We can stipulate both that the dictator Bashir al-Assad is a tyrant and that he has at this point lots of blood on this hands after almost five years of civil war in Syria.
We can also concede that Russian President Vladimir Putin is intervening in the Syrian civil war to bolster Assad's minority Alawite regime for his own reasons, mostly to reclaim some shred of Russian influence in a country that once once a major ally in the Middle East of the Soviet Union.
Finally, in backing Assad with his newly professionalized armed forces, Putin is working hand-in-glove with the Iranian mullahs and their shadowy Revolutionary Guard Corps.
But whatever his motives, Putin has the most realistic understanding of the way forward in Syria: Syrian president Bashir al-Assad has to be part of the solution.
Whatever his motives, Putin has the most realistic understanding of the way forward in Syria: Syrian President Bashir al-Assad has to be part of the solution.
This is a brute fact that other actors -- the U.S., Turkey, the Saudis -- have been slow to recognize. That failure goes some way to explaining the mess there that mostly benefits ISIS.
President Obama is much criticized this days for his restraint in engaging with the anti-Assad movement early on but such criticism ignores the fact that his Ambassador -- Robert S. Ford -- who was appointed after a five year hiatus in high-level diplomatic relations between the two states, very quickly made himself persona non grata for encouraging anti-Assad groups in 2011.
Ford's brief seemed generally in the line with the heady optimism of those early days of the Arab Spring in which it seemed that the U.S could ride that wave to broader regional reform and democracy and cast aside old authoritarian relics like the Assad regime.
Of course the Arab Spring turned into the long hot summer of discontent and then froze into the winter of renewed authoritarian rule in number of countries.
While in Egypt the United States made its peace with the Sisi military dictatorship, the Obama administration could never quite bring itself to reach a similarly pragmatic modus vivendi with Assad despite the cresting wave of ISIS and other radical Islamic forces.
While eschewing major direct military intervention save through limited air strikes, to the chagrin of the war Hawks on the right, the supposedly pusillanimous Obama was secretly funneling huge amounts of American money to chase the will-o-the-wisp of a moderate anti-Assad opposition force.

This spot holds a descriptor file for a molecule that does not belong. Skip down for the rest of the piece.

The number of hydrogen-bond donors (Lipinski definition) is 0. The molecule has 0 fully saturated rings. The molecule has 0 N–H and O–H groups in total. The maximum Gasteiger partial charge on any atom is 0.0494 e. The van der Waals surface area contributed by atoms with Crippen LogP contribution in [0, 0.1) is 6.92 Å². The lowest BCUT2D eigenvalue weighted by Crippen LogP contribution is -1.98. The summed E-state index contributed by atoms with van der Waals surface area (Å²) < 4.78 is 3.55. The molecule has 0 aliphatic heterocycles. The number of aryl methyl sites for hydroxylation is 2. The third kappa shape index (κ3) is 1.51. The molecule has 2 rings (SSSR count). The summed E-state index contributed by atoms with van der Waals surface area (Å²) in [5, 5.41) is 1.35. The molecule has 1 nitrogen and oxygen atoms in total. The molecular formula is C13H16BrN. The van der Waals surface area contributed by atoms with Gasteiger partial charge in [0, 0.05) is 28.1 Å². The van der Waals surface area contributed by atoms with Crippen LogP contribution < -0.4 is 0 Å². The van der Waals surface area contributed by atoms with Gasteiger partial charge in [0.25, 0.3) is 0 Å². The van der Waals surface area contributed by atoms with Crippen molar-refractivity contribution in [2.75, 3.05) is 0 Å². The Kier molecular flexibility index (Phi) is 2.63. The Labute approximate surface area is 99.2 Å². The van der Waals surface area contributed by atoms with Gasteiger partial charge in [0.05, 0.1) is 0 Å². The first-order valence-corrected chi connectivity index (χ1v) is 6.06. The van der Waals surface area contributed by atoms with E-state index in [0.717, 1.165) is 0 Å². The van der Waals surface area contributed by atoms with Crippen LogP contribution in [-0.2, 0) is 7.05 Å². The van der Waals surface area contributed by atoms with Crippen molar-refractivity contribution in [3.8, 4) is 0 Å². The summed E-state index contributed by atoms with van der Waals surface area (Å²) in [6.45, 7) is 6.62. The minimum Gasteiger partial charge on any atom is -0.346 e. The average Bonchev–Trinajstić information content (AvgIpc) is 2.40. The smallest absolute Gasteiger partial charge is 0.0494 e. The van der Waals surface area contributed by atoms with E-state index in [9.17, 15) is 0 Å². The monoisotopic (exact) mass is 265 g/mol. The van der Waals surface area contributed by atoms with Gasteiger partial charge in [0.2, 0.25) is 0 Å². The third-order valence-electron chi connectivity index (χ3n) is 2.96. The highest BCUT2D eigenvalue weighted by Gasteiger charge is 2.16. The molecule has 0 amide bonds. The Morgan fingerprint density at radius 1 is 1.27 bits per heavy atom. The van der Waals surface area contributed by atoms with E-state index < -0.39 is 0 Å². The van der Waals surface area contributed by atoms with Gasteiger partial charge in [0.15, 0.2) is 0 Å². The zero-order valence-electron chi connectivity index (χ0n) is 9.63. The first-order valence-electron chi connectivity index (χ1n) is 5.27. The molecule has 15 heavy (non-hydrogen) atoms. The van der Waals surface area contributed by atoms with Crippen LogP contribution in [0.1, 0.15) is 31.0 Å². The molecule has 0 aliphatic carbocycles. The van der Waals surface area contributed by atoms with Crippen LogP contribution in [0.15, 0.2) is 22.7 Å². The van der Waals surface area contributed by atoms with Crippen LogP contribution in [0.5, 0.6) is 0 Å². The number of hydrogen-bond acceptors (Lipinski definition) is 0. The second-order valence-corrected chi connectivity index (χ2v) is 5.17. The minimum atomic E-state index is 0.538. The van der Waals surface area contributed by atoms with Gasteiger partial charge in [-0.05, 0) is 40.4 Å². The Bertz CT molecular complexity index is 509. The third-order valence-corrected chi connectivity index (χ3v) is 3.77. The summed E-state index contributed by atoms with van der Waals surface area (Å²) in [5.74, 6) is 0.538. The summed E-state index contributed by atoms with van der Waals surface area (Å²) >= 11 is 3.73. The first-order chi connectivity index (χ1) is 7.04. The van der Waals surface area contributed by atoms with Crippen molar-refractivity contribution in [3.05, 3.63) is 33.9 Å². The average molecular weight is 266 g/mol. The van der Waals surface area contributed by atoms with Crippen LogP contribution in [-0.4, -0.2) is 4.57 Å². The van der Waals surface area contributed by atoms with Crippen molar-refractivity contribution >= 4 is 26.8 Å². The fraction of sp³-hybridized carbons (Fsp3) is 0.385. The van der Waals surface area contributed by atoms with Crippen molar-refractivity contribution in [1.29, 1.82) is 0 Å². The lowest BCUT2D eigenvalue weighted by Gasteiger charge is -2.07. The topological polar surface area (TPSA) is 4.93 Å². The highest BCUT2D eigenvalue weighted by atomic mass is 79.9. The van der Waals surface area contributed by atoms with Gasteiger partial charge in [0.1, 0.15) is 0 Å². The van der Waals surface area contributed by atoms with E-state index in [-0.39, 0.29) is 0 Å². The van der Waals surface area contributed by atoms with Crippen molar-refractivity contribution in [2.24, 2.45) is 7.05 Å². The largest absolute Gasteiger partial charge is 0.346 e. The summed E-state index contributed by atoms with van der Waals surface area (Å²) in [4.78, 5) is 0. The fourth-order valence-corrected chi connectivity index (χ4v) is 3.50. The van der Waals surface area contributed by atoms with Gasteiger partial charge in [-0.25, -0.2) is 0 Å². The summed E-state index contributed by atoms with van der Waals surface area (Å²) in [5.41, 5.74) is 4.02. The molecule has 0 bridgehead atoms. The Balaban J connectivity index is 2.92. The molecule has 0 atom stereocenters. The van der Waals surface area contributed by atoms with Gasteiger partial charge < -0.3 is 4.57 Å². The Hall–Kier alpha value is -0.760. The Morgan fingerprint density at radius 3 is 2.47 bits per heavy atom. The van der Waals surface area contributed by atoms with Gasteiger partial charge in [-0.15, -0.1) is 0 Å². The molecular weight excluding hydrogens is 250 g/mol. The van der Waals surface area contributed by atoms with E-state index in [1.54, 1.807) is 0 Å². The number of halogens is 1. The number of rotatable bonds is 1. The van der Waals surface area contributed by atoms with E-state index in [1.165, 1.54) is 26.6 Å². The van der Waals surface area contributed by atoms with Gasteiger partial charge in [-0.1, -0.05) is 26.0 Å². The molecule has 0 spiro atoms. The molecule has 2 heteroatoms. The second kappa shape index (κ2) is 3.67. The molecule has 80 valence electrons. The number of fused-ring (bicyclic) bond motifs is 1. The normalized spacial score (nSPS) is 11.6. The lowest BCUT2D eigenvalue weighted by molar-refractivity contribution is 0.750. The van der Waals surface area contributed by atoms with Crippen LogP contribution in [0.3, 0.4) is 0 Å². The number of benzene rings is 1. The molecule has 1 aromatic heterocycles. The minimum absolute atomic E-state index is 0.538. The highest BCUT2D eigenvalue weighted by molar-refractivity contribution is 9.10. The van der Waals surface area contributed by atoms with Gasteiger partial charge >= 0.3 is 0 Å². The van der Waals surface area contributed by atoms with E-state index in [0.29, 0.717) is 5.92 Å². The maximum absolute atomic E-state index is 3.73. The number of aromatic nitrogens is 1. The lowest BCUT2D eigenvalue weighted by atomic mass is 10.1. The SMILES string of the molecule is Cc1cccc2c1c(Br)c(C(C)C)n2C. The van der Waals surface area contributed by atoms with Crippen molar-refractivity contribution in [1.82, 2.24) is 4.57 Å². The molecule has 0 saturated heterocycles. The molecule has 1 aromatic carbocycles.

After spending $500 million and fielding only a handful of fighters, the bankruptcy of our policy became fully apparent: We had succeed in prolonging a bloody stalemate in Syria that left only Islamic radicals with a better position in the conflict.
Now the president is being castigated for allowing Putin to throw Russian military muscle around to prop up the Assad regime.
If you listen to some Hawks, you'd think that Putin and the Russian Bear descended into Syria out of the blue. Of course they did not; Russia has had a major stake there for years.
Moreover, Putin is demonstrating a surer geopolitical sensibility in recognizing that an end to the Syrian civil war that does not bring an even worse regime to power led by ISIS has to include Assad.
By stepping in now to prop up the Alawite regime in Syria, Putin is making clear that Russia is still relevant in the region. He is also backing the only credible military force on the ground, save perhaps for the Kurds in their small enclave in the north, that can stem the ISIS tide in the rest of the country.
As in Iraq, our relentless quest for the perfect solution -- a democratic, inclusive, yet militarily effective force -- has run aground on the jagged reef of Middle East reality.
The lesson of the quickly passing of the Arab Spring should teach us that such perfect regimes just don't exist.
Unlike Putin, who can live with that harsh reality, the United States and its regional allies have muddled along in a way that will lead only to further bloodshed and possibly the extension of ISIS influence throughout even larger parts of Syria and the neighboring region.
If Putin is willing to stick his hand into the hornets nest of this conflict, perhaps it might be better for us to let Russian soldiers do the dirty work that unfortunately offers the only road out of this mess.
That's not neat and pretty, but that's cold-blooded Realpolitik. Putin understands it far better than we do.
Michael Desch is a Professor of Political Science at the University of Notre Dame and co-director of the Notre Dame International Security Program.